Modelling the Morphology and Function of Astrocytes
Neural cell networks derived from human pluripotent stem cells provide an excellent tool for basic research, e.g. on development of human neural systems, but as well warranted methods for toxicology and drug studies. We use computational modelling of single cell astrocytes and neuron-astrocyte networks to enhance our understanding of the astrocyte’s role in the brain. Here, we currently focus on glutamate as a gliotransmitter, potassium and the second messenger calcium. On other aspect is to understand the relationship between the astrocyte’s morphology and the internal calcium dynamics. In the long run, we aim to gain knowledge about the impact of astrocytes in neurodegenerative diseases like Alzheimer’s and epilepsy.
We are also conducting measurement on neural networks.
Understanding hIPSC Cardiomyocytes
We develop computational models to discover new insights on the electrophysiology of control and diseased cardiomyocytes derived from human induced pluripotent stem cells (hiPSC-CMs) and new in silico tools to reduce the wet lab experiment time and costs, in order to assess the real usefulness of hiPSC-CMs as tools for drug testing. hiPSCs are stem cells produced by reprogramming patient somatic cells in a way they present the most common pluripotency markers and they can be differentiatied into a variety of specific phenotype, included cardiac cells. Since hiPSC-CMs have been discovered in 2007, they have been considered immediately promising in vitro tools for regenerative medicine, aimed to overcome the main issues related to the use of embryonic stem cells such as ethical problems and rejection risks. In addition, their property of reproducing in vitro the same pathological behavior of the donor patient triggered the interest in using hiPSC-CMs as drug screening/testing tools.
Recently, we started using the “Population of in silico models” approach, combined to our hiPSC-CM models, to capture the variability of the hiPSC-CM experimental data and to provide our biologists more realistic simulations.
- Paci, et al. Automatic Optimization of an in Silico Model of Human iPSC Derived Cardiomyocytes Recapitulating Calcium Handling Abnormalities. Front Physiol. 2018;9:709. [PubMed]
- Paci, et al. Phenotypic variability in LQT3 human induced pluripotent stem cell-derived cardiomyocytes and their response to antiarrhythmic pharmacologic therapy: An in silico approach. Heart Rhythm. 2017;14(11):1704-1712. [PudMed]
- Paci, et al. Human induced pluripotent stem cell-derived versus adult cardiomyocytes: an in silico electrophysiological study on effects of ionic current block. Br J Pharmacol. 2015;172(21):5147-60. [PubMed]
- Paci, et al. Computational models of ventricular- and atrial-like human induced pluripotent stem cell derived cardiomyocytes. Ann Biomed Eng. 2013;41(11):2334-48. [PubMed]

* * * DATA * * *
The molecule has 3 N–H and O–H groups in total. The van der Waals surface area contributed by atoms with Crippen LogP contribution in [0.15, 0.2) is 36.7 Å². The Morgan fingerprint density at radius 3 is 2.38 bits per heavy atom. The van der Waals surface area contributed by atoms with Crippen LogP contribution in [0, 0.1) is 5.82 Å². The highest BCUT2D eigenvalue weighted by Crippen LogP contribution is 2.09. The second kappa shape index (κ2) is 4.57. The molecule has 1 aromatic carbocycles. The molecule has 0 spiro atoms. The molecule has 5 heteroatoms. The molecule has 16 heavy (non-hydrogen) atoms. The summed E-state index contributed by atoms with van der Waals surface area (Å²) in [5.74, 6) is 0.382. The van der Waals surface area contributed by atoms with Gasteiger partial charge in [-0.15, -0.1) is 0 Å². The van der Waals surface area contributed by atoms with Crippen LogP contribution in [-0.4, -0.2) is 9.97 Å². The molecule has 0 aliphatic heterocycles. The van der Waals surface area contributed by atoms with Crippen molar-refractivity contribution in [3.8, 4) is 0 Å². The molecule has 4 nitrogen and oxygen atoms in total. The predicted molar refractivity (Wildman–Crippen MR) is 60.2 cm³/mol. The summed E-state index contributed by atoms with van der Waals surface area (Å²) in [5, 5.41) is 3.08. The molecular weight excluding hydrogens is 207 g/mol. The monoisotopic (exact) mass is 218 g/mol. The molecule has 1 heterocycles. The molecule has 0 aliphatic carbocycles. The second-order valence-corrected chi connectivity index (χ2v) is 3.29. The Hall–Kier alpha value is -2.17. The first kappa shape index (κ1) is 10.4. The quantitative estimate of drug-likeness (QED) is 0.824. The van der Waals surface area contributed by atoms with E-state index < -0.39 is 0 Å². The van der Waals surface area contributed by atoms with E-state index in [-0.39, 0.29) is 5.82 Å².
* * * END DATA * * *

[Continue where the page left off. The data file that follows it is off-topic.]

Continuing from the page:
Mechanisms of Cardiac Arrhythmias and Contractile Dysfunction: Virtual Heart Models as Tools for Translational Research
We aim at unravelling pathophysiological mechanisms that cause and maintain arrhythmias and contractile dysfunction, for example in atrial fibrillation and cardiomyopathies. For this purpose, we will employ existing/published mathematical models of cardiac cells (hA-CM, hV-CM, hiPSC-CM, …) and tissue, as well as, develop novel models with improved physiological accuracy of electrical and mechanical function and their interaction. Computer simulations enable quantitative investigation of cardiac physiology and disease mechanisms, which offers a gateway for discovering new drug targets and developing improved therapeutic approaches in the long-term.
Modelling the Biophysical Properties of Epithelial Tissues
Epithelial tissues line all organs in our bodies and often reside in adverse conditions. They are thus prone to many diseases – e.g. age-related macular regeneration and inflammatory bowel syndrome – which have a huge impact on our quality of life. Our aim is to model the biophysical properties of epithelial tissues, especially their critical role as barriers and their mechanical properties. We use data from our electrophysiology measurements, calcium imaging, and confocal microscopy to develop epithelial barrier models using finite element method (FEM) and multi-compartmental approach. Further, we are developing a mechanical model of epithelial monolayer with cell-based methods to better understand the role of forces in the epithelial processes.
- Tervonen et al. Structural dynamics of tight junctions modulate the properties of the epithelial barrier. PLOS One. 2019;14(4). [PubMed]
- Vainio, et al. Computational Model of Ca2+ Wave Propagation in Human Retinal Pigment Epithelial ARPE-19 Cells. PLOS One. 2015;10(6). [PubMed]
- Tervonen, et al. Prediction of passive drug permeability across the blood-retinal barrier. Pharm Res. 2014;31(9):2297-2311. [PudMed]